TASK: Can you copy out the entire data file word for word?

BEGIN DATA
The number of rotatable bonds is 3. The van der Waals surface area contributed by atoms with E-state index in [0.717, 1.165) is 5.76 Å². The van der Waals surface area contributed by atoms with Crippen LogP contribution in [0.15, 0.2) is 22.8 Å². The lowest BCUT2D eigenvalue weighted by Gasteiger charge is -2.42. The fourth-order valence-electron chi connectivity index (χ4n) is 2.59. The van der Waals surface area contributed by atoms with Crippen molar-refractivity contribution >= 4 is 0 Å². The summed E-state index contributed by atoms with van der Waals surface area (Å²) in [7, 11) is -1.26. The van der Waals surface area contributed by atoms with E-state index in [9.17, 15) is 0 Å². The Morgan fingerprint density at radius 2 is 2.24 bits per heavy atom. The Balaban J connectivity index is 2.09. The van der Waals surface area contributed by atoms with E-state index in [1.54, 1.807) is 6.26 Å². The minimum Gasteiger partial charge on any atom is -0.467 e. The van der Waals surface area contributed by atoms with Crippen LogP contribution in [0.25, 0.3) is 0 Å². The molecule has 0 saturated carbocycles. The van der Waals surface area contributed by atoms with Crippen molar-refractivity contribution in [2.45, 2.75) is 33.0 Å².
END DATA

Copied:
The number of rotatable bonds is 3. The van der Waals surface area contributed by atoms with E-state index in [0.717, 1.165) is 5.76 Å². The van der Waals surface area contributed by atoms with Crippen LogP contribution in [0.15, 0.2) is 22.8 Å². The lowest BCUT2D eigenvalue weighted by Gasteiger charge is -2.42. The fourth-order valence-electron chi connectivity index (χ4n) is 2.59. The van der Waals surface area contributed by atoms with Crippen molar-refractivity contribution >= 4 is 0 Å². The summed E-state index contributed by atoms with van der Waals surface area (Å²) in [7, 11) is -1.26. The van der Waals surface area contributed by atoms with E-state index in [9.17, 15) is 0 Å². The Morgan fingerprint density at radius 2 is 2.24 bits per heavy atom. The Balaban J connectivity index is 2.09. The van der Waals surface area contributed by atoms with E-state index in [1.54, 1.807) is 6.26 Å². The minimum Gasteiger partial charge on any atom is -0.467 e. The van der Waals surface area contributed by atoms with Crippen LogP contribution in [0.25, 0.3) is 0 Å². The molecule has 0 saturated carbocycles. The van der Waals surface area contributed by atoms with Crippen molar-refractivity contribution in [2.45, 2.75) is 33.0 Å².